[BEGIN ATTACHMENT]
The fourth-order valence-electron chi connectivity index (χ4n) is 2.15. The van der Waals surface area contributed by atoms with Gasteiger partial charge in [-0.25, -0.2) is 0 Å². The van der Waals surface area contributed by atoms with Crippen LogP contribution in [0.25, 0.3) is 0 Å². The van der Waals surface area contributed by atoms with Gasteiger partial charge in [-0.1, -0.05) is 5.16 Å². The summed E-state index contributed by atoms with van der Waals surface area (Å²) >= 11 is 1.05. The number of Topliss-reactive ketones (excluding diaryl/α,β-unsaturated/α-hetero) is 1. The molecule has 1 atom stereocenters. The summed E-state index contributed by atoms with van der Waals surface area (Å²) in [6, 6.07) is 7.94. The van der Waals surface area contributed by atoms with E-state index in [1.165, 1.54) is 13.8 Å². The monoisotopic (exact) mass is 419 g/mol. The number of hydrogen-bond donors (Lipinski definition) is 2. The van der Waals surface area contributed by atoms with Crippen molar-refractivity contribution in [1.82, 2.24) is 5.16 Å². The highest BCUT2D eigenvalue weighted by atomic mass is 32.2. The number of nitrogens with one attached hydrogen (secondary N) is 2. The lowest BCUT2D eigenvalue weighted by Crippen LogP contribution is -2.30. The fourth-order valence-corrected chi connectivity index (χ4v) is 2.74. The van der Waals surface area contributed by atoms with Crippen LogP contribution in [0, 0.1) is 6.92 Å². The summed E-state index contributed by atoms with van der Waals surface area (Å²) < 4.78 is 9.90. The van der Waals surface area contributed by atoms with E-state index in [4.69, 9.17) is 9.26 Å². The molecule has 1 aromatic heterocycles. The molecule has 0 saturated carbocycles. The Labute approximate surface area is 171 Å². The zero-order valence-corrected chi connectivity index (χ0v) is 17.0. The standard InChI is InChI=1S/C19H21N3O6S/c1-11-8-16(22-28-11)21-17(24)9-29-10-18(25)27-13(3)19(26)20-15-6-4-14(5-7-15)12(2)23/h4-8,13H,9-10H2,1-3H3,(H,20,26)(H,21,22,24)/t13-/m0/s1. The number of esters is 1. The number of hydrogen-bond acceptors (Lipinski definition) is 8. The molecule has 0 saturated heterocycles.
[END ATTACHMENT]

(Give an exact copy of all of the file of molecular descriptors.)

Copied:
The fourth-order valence-electron chi connectivity index (χ4n) is 2.15. The van der Waals surface area contributed by atoms with Gasteiger partial charge in [-0.25, -0.2) is 0 Å². The van der Waals surface area contributed by atoms with Crippen LogP contribution in [0.25, 0.3) is 0 Å². The van der Waals surface area contributed by atoms with Gasteiger partial charge in [-0.1, -0.05) is 5.16 Å². The summed E-state index contributed by atoms with van der Waals surface area (Å²) >= 11 is 1.05. The number of Topliss-reactive ketones (excluding diaryl/α,β-unsaturated/α-hetero) is 1. The molecule has 1 atom stereocenters. The summed E-state index contributed by atoms with van der Waals surface area (Å²) in [6, 6.07) is 7.94. The van der Waals surface area contributed by atoms with E-state index in [1.165, 1.54) is 13.8 Å². The monoisotopic (exact) mass is 419 g/mol. The number of hydrogen-bond donors (Lipinski definition) is 2. The van der Waals surface area contributed by atoms with Crippen molar-refractivity contribution in [1.82, 2.24) is 5.16 Å². The highest BCUT2D eigenvalue weighted by atomic mass is 32.2. The number of nitrogens with one attached hydrogen (secondary N) is 2. The lowest BCUT2D eigenvalue weighted by Crippen LogP contribution is -2.30. The fourth-order valence-corrected chi connectivity index (χ4v) is 2.74. The van der Waals surface area contributed by atoms with Crippen LogP contribution in [0, 0.1) is 6.92 Å². The summed E-state index contributed by atoms with van der Waals surface area (Å²) < 4.78 is 9.90. The van der Waals surface area contributed by atoms with E-state index in [4.69, 9.17) is 9.26 Å². The molecule has 1 aromatic heterocycles. The molecule has 0 saturated carbocycles. The Labute approximate surface area is 171 Å². The zero-order valence-corrected chi connectivity index (χ0v) is 17.0. The standard InChI is InChI=1S/C19H21N3O6S/c1-11-8-16(22-28-11)21-17(24)9-29-10-18(25)27-13(3)19(26)20-15-6-4-14(5-7-15)12(2)23/h4-8,13H,9-10H2,1-3H3,(H,20,26)(H,21,22,24)/t13-/m0/s1. The number of esters is 1. The number of hydrogen-bond acceptors (Lipinski definition) is 8. The molecule has 0 saturated heterocycles.